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Dr. Kim Mulvihill ReportingThe food pyramid may be getting a bit wider in all the right places.
Our girth as a nation is helping to push much needed revisions into the federal food pyramid. The proposed changes include:
-eating more fruits and veggies, five to 13 servings a day. That’s up from nine
-Replacing refined grains with whole grains.
-Reducing salt intake to less than 2300 milligrams a day.
-Eating two servings of fish rich in omega three fatty acids per week.
-And most of us should triple our milk consumption and drink three cups, preferably nonfat or low fat.
But the recommendations may not be easy to swallow. While eighty percent of Americans recognize the pyramid, only two to four percent actually use it.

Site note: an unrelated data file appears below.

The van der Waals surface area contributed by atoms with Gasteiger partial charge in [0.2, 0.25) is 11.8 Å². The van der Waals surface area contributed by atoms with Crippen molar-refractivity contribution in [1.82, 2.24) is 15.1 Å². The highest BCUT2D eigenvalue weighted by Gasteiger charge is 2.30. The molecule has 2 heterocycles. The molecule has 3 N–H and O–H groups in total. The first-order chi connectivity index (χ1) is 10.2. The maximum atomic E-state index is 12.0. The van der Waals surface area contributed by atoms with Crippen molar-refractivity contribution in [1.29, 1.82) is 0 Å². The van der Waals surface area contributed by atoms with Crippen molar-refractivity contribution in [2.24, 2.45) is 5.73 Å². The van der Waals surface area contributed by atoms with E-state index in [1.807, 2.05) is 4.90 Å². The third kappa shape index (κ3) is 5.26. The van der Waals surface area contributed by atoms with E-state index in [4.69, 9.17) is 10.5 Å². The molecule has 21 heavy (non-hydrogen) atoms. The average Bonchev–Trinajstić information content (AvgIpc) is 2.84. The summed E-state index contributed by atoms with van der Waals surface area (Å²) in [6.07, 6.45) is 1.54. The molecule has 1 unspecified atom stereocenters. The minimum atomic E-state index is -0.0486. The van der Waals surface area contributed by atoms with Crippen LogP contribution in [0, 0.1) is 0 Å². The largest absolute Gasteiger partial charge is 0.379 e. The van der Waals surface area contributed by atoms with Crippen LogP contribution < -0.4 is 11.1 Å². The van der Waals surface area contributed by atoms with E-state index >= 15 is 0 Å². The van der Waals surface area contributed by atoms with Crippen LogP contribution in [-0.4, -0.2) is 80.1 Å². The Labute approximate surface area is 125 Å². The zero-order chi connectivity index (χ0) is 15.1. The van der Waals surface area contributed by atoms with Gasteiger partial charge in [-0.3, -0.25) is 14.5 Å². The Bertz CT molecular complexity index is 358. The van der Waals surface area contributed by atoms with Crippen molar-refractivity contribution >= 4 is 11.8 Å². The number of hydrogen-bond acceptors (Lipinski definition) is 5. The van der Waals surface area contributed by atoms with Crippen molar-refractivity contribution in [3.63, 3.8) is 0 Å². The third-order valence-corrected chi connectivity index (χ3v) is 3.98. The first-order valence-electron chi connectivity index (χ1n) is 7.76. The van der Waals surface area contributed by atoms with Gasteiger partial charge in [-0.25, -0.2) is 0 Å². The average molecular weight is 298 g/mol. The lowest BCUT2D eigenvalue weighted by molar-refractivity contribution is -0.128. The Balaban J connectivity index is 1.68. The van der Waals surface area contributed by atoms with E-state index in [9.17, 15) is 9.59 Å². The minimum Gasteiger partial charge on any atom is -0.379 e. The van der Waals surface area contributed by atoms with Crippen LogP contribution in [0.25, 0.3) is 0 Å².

The shape may be simple, but it takes effort to figure it out. First you need to know your calorie needs. That depends on your sex, age, and activity level. An inactive woman needs 1600 calories. An active woman needs more like 2200.
Based on calories you can figure out how many servings you should eat. But what’s in a serving? That’s tough. Americans may know about transfats, but they get stumped on servings.
Greg Critser, Author of ‘Fat Land’: “We tend to be pretty good at saying this oil is better than that kind of oil, and don't eat at McDonalds, but we're not good at telling children why they should have just one serving of something.”
And portions served in restaurants and in the home don’t help. Americans are eating more servings than they should. For example, one serving of pasta is just one half a cup. A steaming plate of pasta is easily four servings or more.